Click, caustic caption composed, a photo posted on social media, a person virtually lynched.
Perhaps the hope is that such street justice will nudge us into behaving better. But what if the person being chased by the virtual villagers and their pitchforks turns out to be an innocent party?
What about people with "invisible disabilities"?
A report published this month on the American National Public Radio (NPR) website said it is estimated there are millions of such people in the United States. "You know, it's that invisible nature of an illness that people don't understand," Mr Wayne Connell, founder and head of the Invisible Disabilities Association, told NPR. He started the group after his wife was diagnosed with Lyme disease and multiple sclerosis.
"We'd park in disabled parking and she didn't use a wheelchair or a cane, and so people would always give us dirty looks and scream at us," he recalls. "When they see someone in a wheelchair, okay, they get that they're in a wheelchair. But what if they have chronic pain, what if they have PTSD (post-traumatic stress disorder) - anything from cancer to peripheral neuropathy to autism?"
What do trigger-happy practitioners of shame photography require of such ill people here: N95 masks strapped over their mouths with medical certificates stuck on their foreheads?
How do we walk the fine line of shooting without collateral damage?
This question is something we can think about even if we aren't waving cameras like pitchforks, but are just pointing them at interesting street subjects and clicking away as a hobby.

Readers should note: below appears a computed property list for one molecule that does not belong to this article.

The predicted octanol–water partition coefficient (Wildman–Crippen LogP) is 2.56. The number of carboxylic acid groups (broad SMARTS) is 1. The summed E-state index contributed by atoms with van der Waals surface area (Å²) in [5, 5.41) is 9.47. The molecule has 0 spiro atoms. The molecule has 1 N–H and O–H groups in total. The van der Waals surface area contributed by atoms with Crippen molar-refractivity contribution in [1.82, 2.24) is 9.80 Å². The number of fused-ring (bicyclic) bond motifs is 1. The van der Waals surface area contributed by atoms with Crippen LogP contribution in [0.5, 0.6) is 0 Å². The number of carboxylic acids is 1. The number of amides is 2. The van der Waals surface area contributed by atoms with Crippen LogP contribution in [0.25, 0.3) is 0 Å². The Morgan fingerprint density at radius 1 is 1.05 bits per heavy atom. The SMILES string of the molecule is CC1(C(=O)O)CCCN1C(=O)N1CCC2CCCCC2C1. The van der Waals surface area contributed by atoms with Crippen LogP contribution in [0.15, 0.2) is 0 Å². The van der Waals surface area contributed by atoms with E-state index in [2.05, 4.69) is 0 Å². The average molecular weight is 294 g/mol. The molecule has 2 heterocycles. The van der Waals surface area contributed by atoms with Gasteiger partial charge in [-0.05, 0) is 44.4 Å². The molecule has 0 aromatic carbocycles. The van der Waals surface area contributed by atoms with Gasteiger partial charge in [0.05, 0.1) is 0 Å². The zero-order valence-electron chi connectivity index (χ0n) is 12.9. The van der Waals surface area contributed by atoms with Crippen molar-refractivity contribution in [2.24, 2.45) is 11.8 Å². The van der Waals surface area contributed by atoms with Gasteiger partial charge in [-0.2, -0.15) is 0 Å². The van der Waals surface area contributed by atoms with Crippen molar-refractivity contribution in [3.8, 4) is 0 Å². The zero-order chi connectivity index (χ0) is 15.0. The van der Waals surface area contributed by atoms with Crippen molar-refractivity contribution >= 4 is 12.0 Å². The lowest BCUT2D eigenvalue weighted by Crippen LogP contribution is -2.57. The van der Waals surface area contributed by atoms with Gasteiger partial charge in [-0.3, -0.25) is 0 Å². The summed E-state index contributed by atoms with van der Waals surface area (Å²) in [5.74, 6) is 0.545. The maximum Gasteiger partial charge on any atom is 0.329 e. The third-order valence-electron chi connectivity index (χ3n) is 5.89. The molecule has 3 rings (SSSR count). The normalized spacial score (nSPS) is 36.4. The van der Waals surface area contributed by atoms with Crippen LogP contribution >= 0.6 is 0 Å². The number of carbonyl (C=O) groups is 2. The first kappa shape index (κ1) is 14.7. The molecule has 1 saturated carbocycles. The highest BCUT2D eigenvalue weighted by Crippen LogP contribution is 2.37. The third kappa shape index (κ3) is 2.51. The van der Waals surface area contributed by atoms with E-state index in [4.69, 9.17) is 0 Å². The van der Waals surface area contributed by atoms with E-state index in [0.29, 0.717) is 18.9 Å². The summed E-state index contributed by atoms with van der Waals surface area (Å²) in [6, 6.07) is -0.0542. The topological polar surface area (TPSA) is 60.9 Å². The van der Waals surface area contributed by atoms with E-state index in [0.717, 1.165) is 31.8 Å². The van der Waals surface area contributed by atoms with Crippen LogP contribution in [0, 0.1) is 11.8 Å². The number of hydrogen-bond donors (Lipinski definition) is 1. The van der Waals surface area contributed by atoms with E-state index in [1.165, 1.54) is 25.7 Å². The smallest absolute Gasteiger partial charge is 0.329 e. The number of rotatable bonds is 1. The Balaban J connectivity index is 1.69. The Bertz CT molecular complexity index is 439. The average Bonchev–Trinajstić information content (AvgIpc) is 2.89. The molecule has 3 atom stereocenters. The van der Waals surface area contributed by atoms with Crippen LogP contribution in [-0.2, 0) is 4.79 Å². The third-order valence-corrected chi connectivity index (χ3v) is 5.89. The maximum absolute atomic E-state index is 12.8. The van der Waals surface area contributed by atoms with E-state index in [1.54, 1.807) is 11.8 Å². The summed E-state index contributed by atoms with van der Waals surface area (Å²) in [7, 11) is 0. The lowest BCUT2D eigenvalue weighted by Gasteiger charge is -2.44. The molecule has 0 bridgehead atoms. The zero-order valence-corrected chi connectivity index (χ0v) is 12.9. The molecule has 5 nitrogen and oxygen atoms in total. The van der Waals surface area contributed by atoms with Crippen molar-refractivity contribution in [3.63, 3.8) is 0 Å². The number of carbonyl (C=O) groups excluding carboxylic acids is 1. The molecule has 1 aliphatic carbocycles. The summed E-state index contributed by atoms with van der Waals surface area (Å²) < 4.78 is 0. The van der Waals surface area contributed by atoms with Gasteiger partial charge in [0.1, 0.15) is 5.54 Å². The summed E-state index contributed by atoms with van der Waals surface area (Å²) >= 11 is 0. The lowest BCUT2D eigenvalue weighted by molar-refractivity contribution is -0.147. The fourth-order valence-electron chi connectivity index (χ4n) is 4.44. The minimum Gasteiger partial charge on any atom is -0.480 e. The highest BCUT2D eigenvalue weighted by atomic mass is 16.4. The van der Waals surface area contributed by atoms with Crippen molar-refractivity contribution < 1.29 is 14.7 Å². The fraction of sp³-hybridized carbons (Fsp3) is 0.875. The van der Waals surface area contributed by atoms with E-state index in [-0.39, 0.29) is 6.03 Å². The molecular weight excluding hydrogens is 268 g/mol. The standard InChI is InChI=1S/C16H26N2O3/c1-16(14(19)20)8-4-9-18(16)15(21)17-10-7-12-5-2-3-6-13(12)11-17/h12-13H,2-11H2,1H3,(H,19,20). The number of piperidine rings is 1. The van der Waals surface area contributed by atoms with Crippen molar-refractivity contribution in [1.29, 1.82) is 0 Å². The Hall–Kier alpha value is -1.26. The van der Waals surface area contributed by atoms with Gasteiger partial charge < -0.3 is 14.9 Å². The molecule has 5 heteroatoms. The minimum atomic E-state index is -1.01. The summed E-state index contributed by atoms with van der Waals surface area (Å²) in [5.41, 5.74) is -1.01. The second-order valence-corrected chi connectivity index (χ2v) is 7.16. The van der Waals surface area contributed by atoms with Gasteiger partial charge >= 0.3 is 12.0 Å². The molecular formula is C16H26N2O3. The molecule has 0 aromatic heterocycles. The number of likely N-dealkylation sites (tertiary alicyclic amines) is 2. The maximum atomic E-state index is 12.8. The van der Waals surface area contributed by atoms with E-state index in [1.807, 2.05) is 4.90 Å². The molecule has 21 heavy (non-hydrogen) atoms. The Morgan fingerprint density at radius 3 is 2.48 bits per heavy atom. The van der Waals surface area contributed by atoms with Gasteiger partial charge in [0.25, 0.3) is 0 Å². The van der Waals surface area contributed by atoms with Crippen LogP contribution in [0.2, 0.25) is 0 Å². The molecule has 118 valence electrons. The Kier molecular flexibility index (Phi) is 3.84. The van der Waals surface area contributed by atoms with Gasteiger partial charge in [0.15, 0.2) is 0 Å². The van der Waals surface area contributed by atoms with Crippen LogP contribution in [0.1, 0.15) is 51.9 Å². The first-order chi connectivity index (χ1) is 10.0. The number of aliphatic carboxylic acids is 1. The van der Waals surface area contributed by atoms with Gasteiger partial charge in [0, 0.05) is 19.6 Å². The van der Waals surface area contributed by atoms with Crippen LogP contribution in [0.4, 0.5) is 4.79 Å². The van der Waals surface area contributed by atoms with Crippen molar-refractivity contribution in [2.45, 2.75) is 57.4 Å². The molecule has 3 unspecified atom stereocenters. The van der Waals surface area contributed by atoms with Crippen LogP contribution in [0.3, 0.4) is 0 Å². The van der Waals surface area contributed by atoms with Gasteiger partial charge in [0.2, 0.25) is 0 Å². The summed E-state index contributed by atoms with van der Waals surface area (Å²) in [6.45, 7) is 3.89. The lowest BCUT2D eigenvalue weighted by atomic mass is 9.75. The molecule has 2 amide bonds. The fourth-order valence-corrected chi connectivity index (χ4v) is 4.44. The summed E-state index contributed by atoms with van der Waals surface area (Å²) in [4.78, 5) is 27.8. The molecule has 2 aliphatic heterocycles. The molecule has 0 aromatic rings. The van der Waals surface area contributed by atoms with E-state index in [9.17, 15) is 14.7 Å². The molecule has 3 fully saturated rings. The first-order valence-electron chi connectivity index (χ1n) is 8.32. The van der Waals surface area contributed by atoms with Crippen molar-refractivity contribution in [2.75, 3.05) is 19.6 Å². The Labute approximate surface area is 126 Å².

There was debate online this month about photographs taken of sex workers on Singapore streets, which showed their faces clearly. Women rights group Association of Women for Action and Research (Aware) criticised Italian photographer Luciano Checco as it, along with some Net surfers, raised concerns about his subjects having their privacy violated.
Aware posted on its website: "When is a cool picture not so cool? Taking and publishing photographs of sex workers without their consent can have serious consequences for their safety and well-being. Think twice before sharing."
So while taking photos of people in public places is allowed, with legal permission needed only before taking photos or videos for commercial use in private places, street photographers need to exercise good judgment before putting them where many can view them.
This sort of sensitivity is needed more than ever even as the day may come when a drone with camera may buzz by for a drive-by shooting of sorts.
In January, there were 70 applications for permits to fly drones in Singapore. This number is a six-fold increase from the average of 12 per month last year. The Ministry of Transport and the Civil Aviation Authority of Singapore, along with other government ministries and agencies, have started a review of the regulatory framework for drones, addressing the increasing use of unmanned aircraft, and the safety and security concerns that come with it.
There are no laws specifically targeting the use of drones to invade people's personal spaces. But it shouldn't be left up to rules and regulations.
Taking photos and videos is such a great personal pleasure. We should first decide for ourselves how we want to use cameras: As big, curious eyes to see more of this cool world of ours and to make things better? Or to shoot people down?
This article was first published on March 22, 2015.